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Low VisionTopics

Aging Low Vision Issues

Senior Low Vision Overview

Over one million Americans aged 40 and over are currently blind and an additional 2.4 million are visually impaired.
The leading causes of vision impairment (low vision) and blindness in the U.S. are diabetic retinopathy, age-related macular degeneration, cataract, and glaucoma.
-- DIABETIC RETINOPATHY is a common complication of diabetes. Retinal blood vessels can break down, leak, or become blocked, affecting and impairing vision over time. Nearly half of all people with diabetes will develop some degree of diabetic retinopathy during their lifetime, and risk increases with age and duration of diabetes. People with diabetes are encouraged to seek annual dilated eye exams. Currently, laser surgery and a procedure called a vitrectomy are highly effective in treating diabetic retinopathy. Research into pharmaceutical treatment options is continuing.
-- AGE-RELATED MACULAR DEGENERATION is a condition that primarily affects the part of the retina responsible for sharp central vision. There are two forms of AMD -- dry AMD and wet AMD. Because AMD often damages central vision, it is the most common cause of legal blindness and vision impairment in older Americans (AMD rarely affects those under the age of 60). While there is no generally accepted treatment for dry AMD, laser therapies to destroy leaking blood vessels can help reduce the risk of advancing vision loss in many cases of wet AMD. Research sponsored by the National Eye Institute has recently shown that a combination of zinc, vitamins C and E, and beta-carotene may also reduce the risk of advanced AMD by 25 percent.
-- CATARACT is a clouding of the eye's naturally clear lens. Most cataracts appear with advancing age. Scientists are unsure what causes cataract. The most important factor is increasing age, but there are additional factors, including smoking, diabetes, and excessive exposure to sunlight. Cataract is the leading cause of blindness in the world, and affects nearly 20.5 million Americans age 40 and older. By age 80, more than half of all Americans develop cataract. Cataract is sometimes considered a conquered disease because surgical treatment that can eliminate vision loss due to the disease is widely available. However, cataract still accounts for a significant amount of vision impairment in the U.S., particularly among people age 65 and over who may have difficulty accessing appropriate eye care.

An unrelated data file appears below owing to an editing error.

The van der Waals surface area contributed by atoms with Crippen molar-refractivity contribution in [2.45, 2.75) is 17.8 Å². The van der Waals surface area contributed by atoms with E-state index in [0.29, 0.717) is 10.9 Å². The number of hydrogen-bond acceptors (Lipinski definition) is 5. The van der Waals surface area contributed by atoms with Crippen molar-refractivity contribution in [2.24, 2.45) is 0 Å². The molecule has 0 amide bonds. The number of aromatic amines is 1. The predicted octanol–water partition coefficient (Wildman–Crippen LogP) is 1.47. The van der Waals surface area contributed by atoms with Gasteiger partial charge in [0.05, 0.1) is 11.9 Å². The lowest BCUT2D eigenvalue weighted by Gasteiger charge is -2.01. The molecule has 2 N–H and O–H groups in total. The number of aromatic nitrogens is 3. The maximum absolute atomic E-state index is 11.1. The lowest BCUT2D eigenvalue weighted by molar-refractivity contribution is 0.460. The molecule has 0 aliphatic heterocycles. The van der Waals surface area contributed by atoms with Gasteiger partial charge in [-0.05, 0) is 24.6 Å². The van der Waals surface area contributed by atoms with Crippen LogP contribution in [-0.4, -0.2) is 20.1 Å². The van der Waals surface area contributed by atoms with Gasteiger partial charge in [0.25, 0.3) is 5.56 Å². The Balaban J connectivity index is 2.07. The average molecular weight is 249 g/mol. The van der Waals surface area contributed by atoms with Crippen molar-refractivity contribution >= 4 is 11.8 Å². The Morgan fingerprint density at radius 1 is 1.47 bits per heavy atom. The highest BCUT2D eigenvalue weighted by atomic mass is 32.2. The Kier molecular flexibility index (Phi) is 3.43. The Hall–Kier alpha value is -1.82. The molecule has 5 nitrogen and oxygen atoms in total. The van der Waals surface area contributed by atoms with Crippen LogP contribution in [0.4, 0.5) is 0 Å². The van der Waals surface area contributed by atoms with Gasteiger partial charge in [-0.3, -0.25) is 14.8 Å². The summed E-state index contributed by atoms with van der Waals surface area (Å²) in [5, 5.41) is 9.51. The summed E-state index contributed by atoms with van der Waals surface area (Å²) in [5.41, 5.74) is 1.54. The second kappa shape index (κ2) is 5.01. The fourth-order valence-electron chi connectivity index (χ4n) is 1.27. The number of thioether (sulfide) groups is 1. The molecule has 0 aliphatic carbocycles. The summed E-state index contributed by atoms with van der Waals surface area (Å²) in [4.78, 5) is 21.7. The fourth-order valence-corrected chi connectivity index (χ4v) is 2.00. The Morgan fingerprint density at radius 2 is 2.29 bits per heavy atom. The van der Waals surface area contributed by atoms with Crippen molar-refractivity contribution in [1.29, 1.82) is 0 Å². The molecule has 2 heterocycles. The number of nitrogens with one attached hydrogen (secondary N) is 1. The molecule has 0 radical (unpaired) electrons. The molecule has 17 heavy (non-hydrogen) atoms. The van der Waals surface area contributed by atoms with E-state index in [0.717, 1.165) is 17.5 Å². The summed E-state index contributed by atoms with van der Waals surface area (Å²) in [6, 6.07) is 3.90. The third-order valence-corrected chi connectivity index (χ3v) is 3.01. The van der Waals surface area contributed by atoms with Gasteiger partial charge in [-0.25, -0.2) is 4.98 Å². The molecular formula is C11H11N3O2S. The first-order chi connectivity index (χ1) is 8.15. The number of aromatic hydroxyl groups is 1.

-- GLAUCOMA is a disease that causes gradual damage to the optic nerve that carries visual information from the eye to the brain. The loss of vision is not experienced until a significant amount of nerve damage has occurred. For this reason, as many as half of all people with glaucoma are unaware of their disease. About 2.2 million Americans age 40 and older have been diagnosed with glaucoma, and another two million do not know they have it. Most cases of glaucoma can be controlled and vision loss slowed or halted by timely diagnosis and treatment. However, any vision lost to glaucoma cannot be restored.
Those affected by low vision often become depressed, are prone to falls and resultant injuries, and many are socially isolated. There are several things that can be done to assist those with low vision.

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Low Vision Tips (1)

Low Vision Tips

If you or someone close to you has low vision due to glaucoma or another eye disease, here are some simple tips to help continue living an active daily life.

Some eye disorders can be fixed by wearing appropriate contacts. However , you should always consult your eye doctor before starting this kind of treatment.


Improve Lighting - Add additional light for specific tasks. Use directed lighting from behind the shoulder to reduce glare. Be sure that bathrooms, kitchens, hallways, closets, and stairways are well lit.